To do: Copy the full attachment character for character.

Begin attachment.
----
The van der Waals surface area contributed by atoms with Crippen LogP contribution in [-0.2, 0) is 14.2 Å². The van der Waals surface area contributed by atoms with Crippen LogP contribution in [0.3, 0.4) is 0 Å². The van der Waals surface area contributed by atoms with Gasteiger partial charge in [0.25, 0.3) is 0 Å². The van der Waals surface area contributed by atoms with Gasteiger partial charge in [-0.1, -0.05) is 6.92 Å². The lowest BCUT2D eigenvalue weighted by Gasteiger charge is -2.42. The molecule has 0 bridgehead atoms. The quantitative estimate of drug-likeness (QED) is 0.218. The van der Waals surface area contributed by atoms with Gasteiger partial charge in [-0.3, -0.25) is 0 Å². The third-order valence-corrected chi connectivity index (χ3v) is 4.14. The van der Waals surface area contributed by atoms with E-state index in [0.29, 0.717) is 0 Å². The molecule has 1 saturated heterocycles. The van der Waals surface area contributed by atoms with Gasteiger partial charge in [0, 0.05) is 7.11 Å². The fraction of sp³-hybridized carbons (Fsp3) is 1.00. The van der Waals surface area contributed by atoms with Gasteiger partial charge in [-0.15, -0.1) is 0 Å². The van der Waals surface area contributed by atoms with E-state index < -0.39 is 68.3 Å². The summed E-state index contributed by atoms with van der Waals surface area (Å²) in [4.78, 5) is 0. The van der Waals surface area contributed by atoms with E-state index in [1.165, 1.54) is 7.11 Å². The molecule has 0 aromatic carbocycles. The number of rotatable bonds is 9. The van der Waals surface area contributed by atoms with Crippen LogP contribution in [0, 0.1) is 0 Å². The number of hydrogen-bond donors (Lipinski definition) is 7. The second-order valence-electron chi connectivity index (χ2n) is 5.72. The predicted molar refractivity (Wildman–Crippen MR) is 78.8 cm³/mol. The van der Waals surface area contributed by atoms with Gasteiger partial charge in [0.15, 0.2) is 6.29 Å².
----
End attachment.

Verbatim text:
The van der Waals surface area contributed by atoms with Crippen LogP contribution in [-0.2, 0) is 14.2 Å². The van der Waals surface area contributed by atoms with Crippen LogP contribution in [0.3, 0.4) is 0 Å². The van der Waals surface area contributed by atoms with Gasteiger partial charge in [0.25, 0.3) is 0 Å². The van der Waals surface area contributed by atoms with Gasteiger partial charge in [-0.1, -0.05) is 6.92 Å². The lowest BCUT2D eigenvalue weighted by Gasteiger charge is -2.42. The molecule has 0 bridgehead atoms. The quantitative estimate of drug-likeness (QED) is 0.218. The van der Waals surface area contributed by atoms with Gasteiger partial charge in [-0.3, -0.25) is 0 Å². The third-order valence-corrected chi connectivity index (χ3v) is 4.14. The van der Waals surface area contributed by atoms with E-state index in [0.29, 0.717) is 0 Å². The molecule has 1 saturated heterocycles. The van der Waals surface area contributed by atoms with Gasteiger partial charge in [0, 0.05) is 7.11 Å². The fraction of sp³-hybridized carbons (Fsp3) is 1.00. The van der Waals surface area contributed by atoms with Gasteiger partial charge in [-0.15, -0.1) is 0 Å². The van der Waals surface area contributed by atoms with E-state index < -0.39 is 68.3 Å². The summed E-state index contributed by atoms with van der Waals surface area (Å²) in [4.78, 5) is 0. The van der Waals surface area contributed by atoms with E-state index in [1.165, 1.54) is 7.11 Å². The molecule has 0 aromatic carbocycles. The number of rotatable bonds is 9. The van der Waals surface area contributed by atoms with Crippen LogP contribution in [0, 0.1) is 0 Å². The number of hydrogen-bond donors (Lipinski definition) is 7. The second-order valence-electron chi connectivity index (χ2n) is 5.72. The predicted molar refractivity (Wildman–Crippen MR) is 78.8 cm³/mol. The van der Waals surface area contributed by atoms with Gasteiger partial charge in [0.15, 0.2) is 6.29 Å².